November 30, 2015 - 9:00 PM
MONTE LAKE – Farm animals usually serve specific purposes. If they don’t produce milk, lay eggs or make wool, then they are likely to be served for supper.
But Blue the Lamb from Harmony Farm escaped not only the slaughter house and a debilitating injury, he's become the farm celebrity and he's making the most of it.
The little lamb suffered an injury shortly after birth, but was recently fitted with a pair of wheels meant for paraplegic dogs. Owner Patricia Porter says the now 10-month-old lamb will be the farm’s new mascot, or if he’s lucky, new stud. She says the young sheep has survived this long because he keeps giving them hope.
“He just looks at me like he knows we’re going to fix it,” Porter says.
At only two weeks old, Porter and husband Gerry saw the lamb ‘packing’ or holding up a hind leg as he walked suggesting injury. Porter says she tried so hard with him because he was so young.
“He went to all kinds of different people. They all said they didn’t think he had a break, that he just strained his leg,” Porter says. “We took him for reiki treatments, we took him for acupuncture treatments, he had massage — he had all kinds of stuff.”
Harmony Farm in Monte Lake is not certified organic but the treatment isn't entirely unusual. The Porters imprint early on young lambs to teach them from birth to not be afraid of humans. They believe this helps the sheep live a happier life, free from stress and makes their meat taste better.
Patricia and Gerry Porter with a young lamb.
(DANA REYNOLDS /InfoTel Multimedia)
Unfortunately, as soon as Blue was able to walk on his bad leg, his good hind leg gave way because of the added stress it was under.
By this time, the Porters really felt there was only one option left.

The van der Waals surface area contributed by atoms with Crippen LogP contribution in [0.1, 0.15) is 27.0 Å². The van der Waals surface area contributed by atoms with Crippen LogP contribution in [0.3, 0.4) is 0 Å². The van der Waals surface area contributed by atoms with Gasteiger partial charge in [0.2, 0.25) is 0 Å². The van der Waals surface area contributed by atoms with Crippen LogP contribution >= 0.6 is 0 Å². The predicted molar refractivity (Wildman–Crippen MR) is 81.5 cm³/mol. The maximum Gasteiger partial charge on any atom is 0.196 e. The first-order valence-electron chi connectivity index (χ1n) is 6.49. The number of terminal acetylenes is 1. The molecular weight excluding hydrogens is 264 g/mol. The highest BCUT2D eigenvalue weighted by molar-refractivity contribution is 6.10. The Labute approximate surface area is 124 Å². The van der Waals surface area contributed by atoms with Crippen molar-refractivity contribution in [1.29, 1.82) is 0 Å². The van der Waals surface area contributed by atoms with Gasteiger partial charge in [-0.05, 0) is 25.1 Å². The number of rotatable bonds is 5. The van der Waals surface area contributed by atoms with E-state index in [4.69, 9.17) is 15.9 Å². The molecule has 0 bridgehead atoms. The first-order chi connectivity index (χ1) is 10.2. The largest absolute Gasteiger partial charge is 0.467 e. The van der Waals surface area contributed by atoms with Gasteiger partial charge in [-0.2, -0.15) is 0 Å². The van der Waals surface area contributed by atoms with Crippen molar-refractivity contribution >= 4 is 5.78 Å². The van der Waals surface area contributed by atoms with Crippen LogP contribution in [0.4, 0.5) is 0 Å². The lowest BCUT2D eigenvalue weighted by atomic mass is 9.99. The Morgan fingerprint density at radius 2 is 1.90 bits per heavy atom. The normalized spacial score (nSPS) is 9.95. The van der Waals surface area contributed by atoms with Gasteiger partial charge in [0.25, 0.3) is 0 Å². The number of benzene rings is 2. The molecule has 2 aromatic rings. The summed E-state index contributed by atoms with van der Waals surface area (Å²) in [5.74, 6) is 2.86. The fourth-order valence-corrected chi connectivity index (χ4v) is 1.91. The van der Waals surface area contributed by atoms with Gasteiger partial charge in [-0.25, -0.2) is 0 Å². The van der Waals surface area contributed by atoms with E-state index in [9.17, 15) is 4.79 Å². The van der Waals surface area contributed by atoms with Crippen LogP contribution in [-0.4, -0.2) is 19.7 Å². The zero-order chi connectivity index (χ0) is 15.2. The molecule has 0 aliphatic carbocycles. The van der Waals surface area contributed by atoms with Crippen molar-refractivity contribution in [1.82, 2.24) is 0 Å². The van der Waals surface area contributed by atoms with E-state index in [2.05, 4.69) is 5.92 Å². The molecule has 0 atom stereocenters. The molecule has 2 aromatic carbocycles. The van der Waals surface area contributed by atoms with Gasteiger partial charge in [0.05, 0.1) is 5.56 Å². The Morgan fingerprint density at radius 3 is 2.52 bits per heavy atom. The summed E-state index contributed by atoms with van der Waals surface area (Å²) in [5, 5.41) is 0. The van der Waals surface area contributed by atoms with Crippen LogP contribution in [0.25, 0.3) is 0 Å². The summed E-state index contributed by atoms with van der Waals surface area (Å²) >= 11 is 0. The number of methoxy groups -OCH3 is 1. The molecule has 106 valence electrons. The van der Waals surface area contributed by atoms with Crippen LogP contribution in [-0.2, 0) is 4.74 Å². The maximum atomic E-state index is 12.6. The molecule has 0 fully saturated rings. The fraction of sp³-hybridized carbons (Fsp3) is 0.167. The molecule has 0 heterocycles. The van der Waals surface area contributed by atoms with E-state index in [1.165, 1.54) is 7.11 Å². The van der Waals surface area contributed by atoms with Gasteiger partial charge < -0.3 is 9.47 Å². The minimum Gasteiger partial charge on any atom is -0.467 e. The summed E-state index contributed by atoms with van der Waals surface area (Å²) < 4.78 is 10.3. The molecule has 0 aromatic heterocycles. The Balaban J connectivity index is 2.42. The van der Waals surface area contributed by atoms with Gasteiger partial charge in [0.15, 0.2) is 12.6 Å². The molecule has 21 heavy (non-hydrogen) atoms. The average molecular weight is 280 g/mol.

“(Veterinarians) said bonk him over the head and move along. We’re pushing 400 head of sheep we can’t (provide treatment) for every sheep that breaks his leg,” Porter says.
Because of the stress of Blue’s injury, plus the medications and painkillers he’d taken, Porter says he’d be inedible and, therefore, really no use to the farmers.
“Every time we seemed about ready to let go somebody comes into his life and says ‘wait a minute why don’t you try this,’” Porter says.
A retired vet who made a visit to Harmony Farm suggested all he needed was to take the weight off of his back legs for a while and he would probably walk again. He recommended a dog wheel chair.
“Wheels generally are $1,000 to $1,500. He’s a sheep; we’re a farm. $1,500 is not an option for a sheep,” Porter says.
Then a Kamloops dog trainer intervened in his life again and donated a set of wheels, albeit with a few necessary adjustments. Blue is an uncastrated male and the harness needed to be fitted for his ‘equipment.’ Also, as he keeps growing, his harness will need to constantly be modified.
“Now, you need a fire extinguisher to keep up with him,” Porter says. "He burns rubber."
But perhaps Blue’s greatest accomplishment is not his increased mobility, but his increased libido. The day after receiving his wheels, he attempted to mate with several of the farm’s ewes.
“Those wheels just gave him so much confidence."
To contact a reporter for this story, email Dana Reynolds at email@example.com or call 250-819-6089. To contact an editor, email firstname.lastname@example.org or call 250-718-2724.
— This story was corrected at 11:44 a.m., Dec. 9, 2015, to remove the term mutton.
News from © InfoTel News Ltd, 2015